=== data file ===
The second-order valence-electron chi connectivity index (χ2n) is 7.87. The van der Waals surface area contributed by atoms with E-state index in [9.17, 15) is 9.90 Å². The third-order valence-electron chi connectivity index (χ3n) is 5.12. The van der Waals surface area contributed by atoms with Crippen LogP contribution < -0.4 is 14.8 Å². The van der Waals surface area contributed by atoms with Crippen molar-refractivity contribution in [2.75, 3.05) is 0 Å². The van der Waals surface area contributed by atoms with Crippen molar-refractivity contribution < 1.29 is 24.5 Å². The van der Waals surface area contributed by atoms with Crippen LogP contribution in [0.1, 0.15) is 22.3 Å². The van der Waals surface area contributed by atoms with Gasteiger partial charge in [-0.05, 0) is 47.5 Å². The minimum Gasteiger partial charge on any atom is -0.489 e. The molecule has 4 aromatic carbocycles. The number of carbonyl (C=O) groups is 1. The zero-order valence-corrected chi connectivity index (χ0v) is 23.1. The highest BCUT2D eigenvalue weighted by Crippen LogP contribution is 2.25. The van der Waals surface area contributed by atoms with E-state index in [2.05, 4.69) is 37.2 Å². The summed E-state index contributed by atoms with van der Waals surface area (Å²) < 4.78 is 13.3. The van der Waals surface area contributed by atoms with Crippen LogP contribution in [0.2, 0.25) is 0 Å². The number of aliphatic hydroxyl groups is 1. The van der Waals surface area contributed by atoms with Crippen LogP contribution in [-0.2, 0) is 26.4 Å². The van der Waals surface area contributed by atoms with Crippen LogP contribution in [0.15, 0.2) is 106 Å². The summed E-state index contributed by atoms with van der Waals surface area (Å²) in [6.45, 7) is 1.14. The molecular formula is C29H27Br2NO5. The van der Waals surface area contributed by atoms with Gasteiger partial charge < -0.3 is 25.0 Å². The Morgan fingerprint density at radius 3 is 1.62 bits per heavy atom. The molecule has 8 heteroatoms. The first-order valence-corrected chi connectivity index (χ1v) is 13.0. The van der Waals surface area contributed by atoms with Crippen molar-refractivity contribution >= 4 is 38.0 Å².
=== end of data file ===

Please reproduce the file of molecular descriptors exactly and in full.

The second-order valence-electron chi connectivity index (χ2n) is 7.87. The van der Waals surface area contributed by atoms with E-state index in [9.17, 15) is 9.90 Å². The third-order valence-electron chi connectivity index (χ3n) is 5.12. The van der Waals surface area contributed by atoms with Crippen LogP contribution < -0.4 is 14.8 Å². The van der Waals surface area contributed by atoms with Crippen molar-refractivity contribution in [2.75, 3.05) is 0 Å². The van der Waals surface area contributed by atoms with Crippen molar-refractivity contribution < 1.29 is 24.5 Å². The van der Waals surface area contributed by atoms with Crippen LogP contribution in [0.1, 0.15) is 22.3 Å². The van der Waals surface area contributed by atoms with Gasteiger partial charge in [-0.05, 0) is 47.5 Å². The minimum Gasteiger partial charge on any atom is -0.489 e. The molecule has 4 aromatic carbocycles. The number of carbonyl (C=O) groups is 1. The zero-order valence-corrected chi connectivity index (χ0v) is 23.1. The highest BCUT2D eigenvalue weighted by Crippen LogP contribution is 2.25. The van der Waals surface area contributed by atoms with E-state index in [2.05, 4.69) is 37.2 Å². The summed E-state index contributed by atoms with van der Waals surface area (Å²) < 4.78 is 13.3. The van der Waals surface area contributed by atoms with Crippen LogP contribution in [0.2, 0.25) is 0 Å². The number of aliphatic hydroxyl groups is 1. The van der Waals surface area contributed by atoms with Crippen LogP contribution in [-0.2, 0) is 26.4 Å². The van der Waals surface area contributed by atoms with Crippen LogP contribution in [0.15, 0.2) is 106 Å². The summed E-state index contributed by atoms with van der Waals surface area (Å²) in [6.45, 7) is 1.14. The molecular formula is C29H27Br2NO5. The van der Waals surface area contributed by atoms with Gasteiger partial charge < -0.3 is 25.0 Å². The Morgan fingerprint density at radius 3 is 1.62 bits per heavy atom. The molecule has 8 heteroatoms. The first-order valence-corrected chi connectivity index (χ1v) is 13.0. The van der Waals surface area contributed by atoms with Crippen molar-refractivity contribution >= 4 is 38.0 Å².